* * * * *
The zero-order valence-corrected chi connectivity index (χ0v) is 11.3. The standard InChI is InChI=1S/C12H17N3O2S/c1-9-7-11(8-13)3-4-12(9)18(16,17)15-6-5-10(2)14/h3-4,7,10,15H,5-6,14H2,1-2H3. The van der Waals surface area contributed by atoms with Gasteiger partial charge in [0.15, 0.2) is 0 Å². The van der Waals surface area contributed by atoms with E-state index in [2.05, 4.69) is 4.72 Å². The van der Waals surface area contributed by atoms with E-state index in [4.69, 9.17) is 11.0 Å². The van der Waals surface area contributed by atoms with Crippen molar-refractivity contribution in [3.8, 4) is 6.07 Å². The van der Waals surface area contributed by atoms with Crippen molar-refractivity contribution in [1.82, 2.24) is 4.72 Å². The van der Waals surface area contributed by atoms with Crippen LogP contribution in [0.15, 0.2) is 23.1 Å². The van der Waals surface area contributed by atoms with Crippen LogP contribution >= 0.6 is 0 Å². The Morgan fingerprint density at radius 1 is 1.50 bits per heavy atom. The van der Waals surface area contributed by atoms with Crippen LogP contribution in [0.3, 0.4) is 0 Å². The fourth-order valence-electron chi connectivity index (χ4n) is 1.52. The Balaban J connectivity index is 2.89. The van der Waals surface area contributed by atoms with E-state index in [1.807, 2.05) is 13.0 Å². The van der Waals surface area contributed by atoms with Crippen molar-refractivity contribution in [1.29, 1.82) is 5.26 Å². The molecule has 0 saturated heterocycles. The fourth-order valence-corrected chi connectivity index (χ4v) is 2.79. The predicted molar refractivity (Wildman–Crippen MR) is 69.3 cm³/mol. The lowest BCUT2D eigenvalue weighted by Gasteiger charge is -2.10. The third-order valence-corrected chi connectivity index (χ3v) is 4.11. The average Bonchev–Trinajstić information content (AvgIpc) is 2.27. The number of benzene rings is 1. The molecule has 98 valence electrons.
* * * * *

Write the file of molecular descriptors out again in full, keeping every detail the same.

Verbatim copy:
The zero-order valence-corrected chi connectivity index (χ0v) is 11.3. The standard InChI is InChI=1S/C12H17N3O2S/c1-9-7-11(8-13)3-4-12(9)18(16,17)15-6-5-10(2)14/h3-4,7,10,15H,5-6,14H2,1-2H3. The van der Waals surface area contributed by atoms with Gasteiger partial charge in [0.15, 0.2) is 0 Å². The van der Waals surface area contributed by atoms with E-state index in [2.05, 4.69) is 4.72 Å². The van der Waals surface area contributed by atoms with E-state index in [4.69, 9.17) is 11.0 Å². The van der Waals surface area contributed by atoms with Crippen molar-refractivity contribution in [3.8, 4) is 6.07 Å². The van der Waals surface area contributed by atoms with Crippen molar-refractivity contribution in [1.82, 2.24) is 4.72 Å². The van der Waals surface area contributed by atoms with Crippen LogP contribution in [0.15, 0.2) is 23.1 Å². The van der Waals surface area contributed by atoms with Crippen LogP contribution >= 0.6 is 0 Å². The Morgan fingerprint density at radius 1 is 1.50 bits per heavy atom. The van der Waals surface area contributed by atoms with Crippen LogP contribution in [0.3, 0.4) is 0 Å². The fourth-order valence-electron chi connectivity index (χ4n) is 1.52. The Balaban J connectivity index is 2.89. The van der Waals surface area contributed by atoms with E-state index in [1.807, 2.05) is 13.0 Å². The van der Waals surface area contributed by atoms with Crippen molar-refractivity contribution in [1.29, 1.82) is 5.26 Å². The molecule has 0 saturated heterocycles. The fourth-order valence-corrected chi connectivity index (χ4v) is 2.79. The predicted molar refractivity (Wildman–Crippen MR) is 69.3 cm³/mol. The lowest BCUT2D eigenvalue weighted by Gasteiger charge is -2.10. The third-order valence-corrected chi connectivity index (χ3v) is 4.11. The average Bonchev–Trinajstić information content (AvgIpc) is 2.27. The number of benzene rings is 1. The molecule has 98 valence electrons.